Govt delays hit plan to roll-out 10,000 electric cars by March 2019
31 May 2018
The Narendra Modi government's plan to procure 10,000 electric cars has hit a major roadblock with the first 1,000 electric cars yet to be rolled out. State-run Energy Efficiency Services Ltd (EESL),a joint venture of PSUs under the power ministry, said if the demand for electric cars does not increase there will not be a third tender to procure electric cars.
EESL, which is tasked with procuring electric cars to replace petrol and diesel vehicles used by government offices, was expected to replace the first 10,000 vehicles by March 2019. However, the Modi government has delayed the roll-out plan by almost a year.
EESL issued its first tender for 10,000 cars in September. It planned to roll out 500 cars by November and the rest by June and the remaining in phases by March 2019. But this now seems unlikely, Saurabh Kumar, the agency’s managing director, said.
In November 2017, EESL had said it would float a fresh tender for another 10,000 electric vehicles during March-April, much before bidders in earlier tender completed delivery of the 10,000 e-vehicles contracted for by June next year. In September EESL had awarded a similar contract to Tata Motors, which had emerged the lowest bidder quoting a price of Rs11.2 lakh, inclusive of GST and a 5-year warranty (See: Tata Motors wins govt tender for supply of 10,000 electric vehicles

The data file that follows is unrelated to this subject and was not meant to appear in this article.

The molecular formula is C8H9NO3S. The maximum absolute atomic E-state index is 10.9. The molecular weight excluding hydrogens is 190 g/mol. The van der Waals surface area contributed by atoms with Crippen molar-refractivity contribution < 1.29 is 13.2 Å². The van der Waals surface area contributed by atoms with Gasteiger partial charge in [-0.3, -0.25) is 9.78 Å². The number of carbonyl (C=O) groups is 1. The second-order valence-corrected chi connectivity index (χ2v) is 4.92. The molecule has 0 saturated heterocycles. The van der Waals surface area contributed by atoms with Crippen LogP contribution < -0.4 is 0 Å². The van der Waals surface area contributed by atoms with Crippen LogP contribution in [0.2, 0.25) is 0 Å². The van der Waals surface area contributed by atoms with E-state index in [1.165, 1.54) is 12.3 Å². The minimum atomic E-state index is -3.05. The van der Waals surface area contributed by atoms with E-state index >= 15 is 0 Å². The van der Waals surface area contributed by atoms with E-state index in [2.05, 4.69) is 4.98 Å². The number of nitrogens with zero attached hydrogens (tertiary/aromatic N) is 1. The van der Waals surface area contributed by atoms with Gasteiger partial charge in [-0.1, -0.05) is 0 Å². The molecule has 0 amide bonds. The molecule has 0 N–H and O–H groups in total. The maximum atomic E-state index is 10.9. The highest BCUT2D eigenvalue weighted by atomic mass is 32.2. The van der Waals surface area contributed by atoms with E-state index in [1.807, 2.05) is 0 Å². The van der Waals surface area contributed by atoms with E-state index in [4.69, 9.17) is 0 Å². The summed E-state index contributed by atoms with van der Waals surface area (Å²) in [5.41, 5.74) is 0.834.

“The need for building more charging points for 10,000 electric cars and states being slow in taking deliveries are the reasons for the delay,” Kumar said in a phone interview. There are about 150 cars in the capital New Delhi and about 100 in southern Andhra Pradesh state and other provinces as of now, Kumar said.
Of the about 200 charging stations built for these cars, over 100 are in Delhi.
Prime Minister Narendra Modi’s administration is aiming to have more than 30 per cent of vehicles run on electricity by 2030 in a bid to lower air pollution and curb reliance on fossil fuels. Cheap fossil fuel-driven cars and an absence of state subsidies for electric vehicles make purchases by the government and companies critical for EV sales, according to BNEF, which expects EVs to comprise about 7 per cent of sales in India by 2030.
“These tenders are the largest drivers for EV demand” during the next three to five years, according to Allen Tom Abraham, a BNEF analyst in New Delhi. “If these large procurement programs falter, auto-makers would prolong any plans they have to introduce mass-market EVs in India.”
Tata Motors Ltd and Mahindra & Mahindra Ltd, had emerged winners in EESL’s first tender for 10,000 electric cars earlier this year.